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Urbanisation, malnutrition des enfants et genre au Burkina Faso : une approche économétrique spatiale

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In Burkina Faso, the analysis of the impact of the regional urbanization in terms of child malnutrition of less than 5 years, based on a spatial econometrics approach according tothe administrative division of the 30 provinces, using the demographic and health surveys of 1992-93 and 1998-99, arrives at three conclusions. Firstly, the urbanization is accompanied, on the one hand, of a reduction of the levels of wasting, underweight and stunting – a doubling of the rate of regional urbanization generates a reduction from 5,2 to 5,8 percent of the rate of child malnutrition of less than 5 years –, and,on the other hand, of a rise in the inequality of child malnutrition, expressed by the relationsweight for age and height for age – a doubling of the rate of regional urbanization implies a rise of about 30 percent in the inequality indicators of child malnutrition, except wasting. In addition, if the level of stunting increased between 1992-93 and 1998-99, the econometric estimates do not confirm the aggravation of the inequality of child malnutrition during the sameperiod, as opposed to what seem to suggest the descriptive statistics. Secondly, the econometric analysis with spatial regimes shows that there is no significant difference in terms of gender in the relation between, on the one hand, the level or the inequality of stunting or wasting and, on the other hand, the rate of provincial urbanization.Moreover, only the level of stunting of the girls significantly increased between 1992-93 and 1998-99, contrary to the inequality. Thirdly, these results, as well as others recentlyhighlighted – urbanization of monetary poverty and increase in the inequality of the childmortality – challenge necessarily the authorities, even if in 2030, only a third of theburkinabè population is likely to reside in urban Groupes. The possibility of such a dynamics –including in the others developing countries –, inherent to structural changes and to movementsof population which accompany it, reduces the chances of a more equaliterian development, exceptif efforts are made to implement ingenious economic and social policies. (Full text in French)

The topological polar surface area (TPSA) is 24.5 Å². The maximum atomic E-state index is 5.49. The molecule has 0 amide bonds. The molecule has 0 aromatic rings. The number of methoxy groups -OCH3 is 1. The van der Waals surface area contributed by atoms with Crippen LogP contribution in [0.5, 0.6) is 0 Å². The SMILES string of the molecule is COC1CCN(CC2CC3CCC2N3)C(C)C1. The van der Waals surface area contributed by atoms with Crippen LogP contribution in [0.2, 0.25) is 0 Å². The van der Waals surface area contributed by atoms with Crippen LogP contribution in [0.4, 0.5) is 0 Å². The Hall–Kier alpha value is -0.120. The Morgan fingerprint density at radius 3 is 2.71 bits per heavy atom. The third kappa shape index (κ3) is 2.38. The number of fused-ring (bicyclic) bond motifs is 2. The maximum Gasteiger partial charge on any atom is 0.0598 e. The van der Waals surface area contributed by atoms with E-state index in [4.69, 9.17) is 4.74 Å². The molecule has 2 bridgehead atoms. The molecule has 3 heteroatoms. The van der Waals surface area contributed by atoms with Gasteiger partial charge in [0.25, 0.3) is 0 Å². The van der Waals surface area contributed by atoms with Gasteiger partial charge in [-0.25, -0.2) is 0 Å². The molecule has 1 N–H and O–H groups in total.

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Paper provided by Groupe d'Economie du Développement de l'Université Montesquieu Bordeaux IV in its series Documents de travail with number 76.

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Length: 21 pages
Date of creation: Jul 2002
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Handle: RePEc:mon:ceddtr:76

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  1. Naylor, Rosamond L. & Falcon, Walter P., 1995. "Is the locus of poverty changing?," Food Policy, Elsevier, vol. 20(6), pages 501-518, December.
  2. Kakwani, Nanak & Wagstaff, Adam & van Doorslaer, Eddy, 1997. "Socioeconomic inequalities in health: Measurement, computation, and statistical inference," Journal of Econometrics, Elsevier, vol. 77(1), pages 87-103, March.
  3. Ruel, Marie T. & Garrett, James L. & Morris, Saul Sutkover & Maxwell, Daniel G. & Oshaug, Arne & Engle, Patrice L. & Menon, Purnima & Slack, Alison T. & Haddad, Lawrence James, 1998. "Urban challenges to food and nutrition security," FCND discussion papers 51, International Food Policy Research Institute (IFPRI).
  4. Ravallion, Martin, 2001. "On the urbanization of poverty," Policy Research Working Paper Series 2586, The World Bank.
  5. Anselin, Luc & Bera, Anil K. & Florax, Raymond & Yoon, Mann J., 1996. "Simple diagnostic tests for spatial dependence," Regional Science and Urban Economics, Elsevier, vol. 26(1), pages 77-104, February.
  6. Morris, Saul Sutkover, 2001. "Targeting urban malnutrition: a multi-city analysis of the spatial distribution of childhood nutritional status," Food Policy, Elsevier, vol. 26(1), pages 49-64, February.
  7. Maxwell, Daniel G. & Levin, Carol E. & Dsete, Joanne, 1998. "Does urban agriculture help prevent malnutrition?," FCND discussion papers 45, International Food Policy Research Institute (IFPRI).
  8. Jean-Pierre Lachaud, 1999. "Pauvreté, ménages et genre en Afrique subsaharienne," Série de recherche 03, Groupe d'Economie du Développement de l'Université Montesquieu Bordeaux IV.
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